Paris, 1942. A group of women storm a grocery store on the Rue de Buci to seize the sardines on sale that day and distribute them to a hungry crowd. A scuffle ensues, shots ring out — and at the end, two policemen are dead. Today, the Rue de Buci event is remembered as an act of women’s resistance during wartime. But is that all there is to it?
In this episode of Feminist Food Stories, founding editor Isabela sits down with Paula Schwarz, the Lois B. Watson Professor Emerita of French & Francophone Studies at Middlebury College and author of Today Sardines Are Not For Sale: A Street Protest in Occupied Paris, to discuss the intersections of wartime food politics and gender, and why and how resistance is remembered in different ways.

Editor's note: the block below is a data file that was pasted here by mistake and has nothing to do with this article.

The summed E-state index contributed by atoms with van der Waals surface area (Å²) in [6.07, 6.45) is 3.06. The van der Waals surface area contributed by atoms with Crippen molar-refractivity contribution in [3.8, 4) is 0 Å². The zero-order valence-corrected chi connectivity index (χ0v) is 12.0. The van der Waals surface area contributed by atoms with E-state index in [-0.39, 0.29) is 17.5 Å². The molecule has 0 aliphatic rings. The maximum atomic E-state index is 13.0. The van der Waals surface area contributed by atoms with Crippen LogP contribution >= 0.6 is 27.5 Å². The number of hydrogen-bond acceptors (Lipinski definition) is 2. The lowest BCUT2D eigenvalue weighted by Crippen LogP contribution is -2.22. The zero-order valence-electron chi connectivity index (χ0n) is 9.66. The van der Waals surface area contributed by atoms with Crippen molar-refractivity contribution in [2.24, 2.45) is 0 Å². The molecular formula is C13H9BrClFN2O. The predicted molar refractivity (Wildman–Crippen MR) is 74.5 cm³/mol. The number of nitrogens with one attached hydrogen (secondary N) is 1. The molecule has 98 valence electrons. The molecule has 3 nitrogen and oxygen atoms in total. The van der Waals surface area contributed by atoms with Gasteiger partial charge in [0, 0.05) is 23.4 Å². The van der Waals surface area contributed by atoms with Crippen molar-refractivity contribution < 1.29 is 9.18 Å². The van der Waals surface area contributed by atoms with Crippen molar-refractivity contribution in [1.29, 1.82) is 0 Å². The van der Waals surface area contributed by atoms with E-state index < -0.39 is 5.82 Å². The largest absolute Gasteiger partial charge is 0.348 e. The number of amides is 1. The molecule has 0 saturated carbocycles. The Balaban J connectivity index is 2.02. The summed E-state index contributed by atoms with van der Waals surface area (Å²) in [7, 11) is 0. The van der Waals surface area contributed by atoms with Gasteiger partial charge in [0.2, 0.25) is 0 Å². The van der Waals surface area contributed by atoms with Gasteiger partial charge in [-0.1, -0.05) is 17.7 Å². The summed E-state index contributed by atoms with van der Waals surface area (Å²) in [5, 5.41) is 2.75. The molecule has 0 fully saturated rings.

This podcast features writing and research by Isabela Vera; sound editing by Isabela Vera & Zoë Johnson, and original music by the Electric Muffin Research Kitchen. You can also listen to it on Apple Podcasts and Google Podcasts.
Read the show transcript here.
Boyle, E. (n.d.). Wartime Memories: Louise Mardon. <https://www.eleanorboyle.com/wartime-memories/louise-mardon>
Brown, T. (2022). The Breadwinners: The Women Whose Hunger Drove the French Revolution. Feminist Food Journal.
Hunt, K. (2010). The Politics of Food and Women's Neighborhood Activism in First World War Britain. International Labor and Working-Class History, 77(1), 8-26. doi:10.1017/S0147547909990226
Schwartz, P. (1999). The politics of food and gender in occupied Paris. Modern & Contemporary France, 7:1, 35-45, DOI: 10.1080/09639489908456468.
Schwartz, P. (2020). Today Sardines Are Not For Sale: A Street Protest in Occupied Paris. Oxford University Press. (If you’re interested in reading it, you can order it using the discount code here!)